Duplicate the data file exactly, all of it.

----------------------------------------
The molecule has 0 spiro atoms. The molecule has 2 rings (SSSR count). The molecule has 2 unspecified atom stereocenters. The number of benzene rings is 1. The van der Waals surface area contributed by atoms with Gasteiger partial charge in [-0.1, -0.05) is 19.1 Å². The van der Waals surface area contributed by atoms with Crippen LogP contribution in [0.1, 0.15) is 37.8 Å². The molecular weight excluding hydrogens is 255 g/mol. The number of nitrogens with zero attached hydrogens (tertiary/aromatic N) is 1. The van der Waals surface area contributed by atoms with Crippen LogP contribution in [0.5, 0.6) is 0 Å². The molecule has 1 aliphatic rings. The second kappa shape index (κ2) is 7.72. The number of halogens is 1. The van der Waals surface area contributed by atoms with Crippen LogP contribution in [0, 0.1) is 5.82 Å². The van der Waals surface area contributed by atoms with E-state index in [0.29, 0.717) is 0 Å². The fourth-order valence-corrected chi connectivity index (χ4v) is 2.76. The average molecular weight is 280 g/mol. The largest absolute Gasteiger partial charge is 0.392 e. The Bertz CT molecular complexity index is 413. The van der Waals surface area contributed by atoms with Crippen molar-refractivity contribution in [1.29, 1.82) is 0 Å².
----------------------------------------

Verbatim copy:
The molecule has 0 spiro atoms. The molecule has 2 rings (SSSR count). The molecule has 2 unspecified atom stereocenters. The number of benzene rings is 1. The van der Waals surface area contributed by atoms with Gasteiger partial charge in [-0.1, -0.05) is 19.1 Å². The van der Waals surface area contributed by atoms with Crippen LogP contribution in [0.1, 0.15) is 37.8 Å². The molecular weight excluding hydrogens is 255 g/mol. The number of nitrogens with zero attached hydrogens (tertiary/aromatic N) is 1. The van der Waals surface area contributed by atoms with Crippen LogP contribution in [0.5, 0.6) is 0 Å². The molecule has 1 aliphatic rings. The second kappa shape index (κ2) is 7.72. The number of halogens is 1. The van der Waals surface area contributed by atoms with Crippen LogP contribution in [0, 0.1) is 5.82 Å². The van der Waals surface area contributed by atoms with E-state index in [0.29, 0.717) is 0 Å². The fourth-order valence-corrected chi connectivity index (χ4v) is 2.76. The average molecular weight is 280 g/mol. The largest absolute Gasteiger partial charge is 0.392 e. The Bertz CT molecular complexity index is 413. The van der Waals surface area contributed by atoms with Crippen molar-refractivity contribution in [1.29, 1.82) is 0 Å².